tech product of the week

Audi ActiveSphere Concept

Rarely do cars make it from their prototype form to final production, but one recent prototype caught my eye: the Audi ActiveSphere concept.

Audi ActiveSphere Concept

Image credit: Audi

I live in Bend, Oregon, where the weather can go from sunny and warm to icy and dangerous in a single day. I love sports cars, and while my wife’s Jaguar F-Type was scary-dangerous when it was cold, it was one of the most fun cars I’ve ever owned.

I want a car that embodies the concept of a sports car, but can, at the push of a button, transform or expand into an off-road vehicle so I can take it for Costco runs or bike into the hills. can be used to carry. , Like Mercedes-Benz, Audi is also working with Nvidia to provide the same capabilities I mentioned above.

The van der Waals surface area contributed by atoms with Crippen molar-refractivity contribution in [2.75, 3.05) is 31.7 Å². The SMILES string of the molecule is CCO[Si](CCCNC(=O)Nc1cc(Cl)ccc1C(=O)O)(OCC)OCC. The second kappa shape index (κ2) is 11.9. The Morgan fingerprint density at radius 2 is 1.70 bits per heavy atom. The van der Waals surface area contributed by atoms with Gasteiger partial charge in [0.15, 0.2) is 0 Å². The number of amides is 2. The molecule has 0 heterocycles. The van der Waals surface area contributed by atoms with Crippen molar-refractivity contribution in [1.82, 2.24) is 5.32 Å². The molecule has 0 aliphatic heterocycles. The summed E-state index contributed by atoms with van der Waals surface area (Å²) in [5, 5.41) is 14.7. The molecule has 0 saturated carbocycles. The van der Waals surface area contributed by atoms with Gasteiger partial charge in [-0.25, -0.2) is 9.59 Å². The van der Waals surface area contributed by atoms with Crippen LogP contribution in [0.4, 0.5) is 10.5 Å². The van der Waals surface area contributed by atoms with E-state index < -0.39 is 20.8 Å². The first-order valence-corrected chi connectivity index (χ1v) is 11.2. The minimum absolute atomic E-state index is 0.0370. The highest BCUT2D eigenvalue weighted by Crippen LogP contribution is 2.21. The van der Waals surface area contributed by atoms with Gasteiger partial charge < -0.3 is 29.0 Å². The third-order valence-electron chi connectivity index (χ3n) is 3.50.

With top-notch performance, track capability, and the ability to transform into an off-road or pickup-truck-like vehicle at the touch of a button (or even automatically when changing positions), Audi’s ActiveSphere Designed for the place I live and how I would like to enjoy my next automobile. Of course, it’s electric – all the advancements to come are in electric cars as the automotive industry goes electric.

The Audi Activesphere concept captured my imagination like no other car had before. It’s very attractive, sums up what every other car I’ve owned lacks, and has the entertainment and self-driving capabilities I’ve always wanted but couldn’t afford. The only question is whether I can afford it or not.

Mercedes-Benz is showcasing the personality of the car I want next, and Audi is showcasing the design that meets my needs. Audi might as well have a combination of both which will occupy my wallet. I have owned three Audis (two TTs and an S5 Cabriolet) and love them both. ActiveSphere might become my fourth, so it’s my product of the week.

The opinions expressed in this article are those of the author and do not necessarily reflect the views of ECT News Network.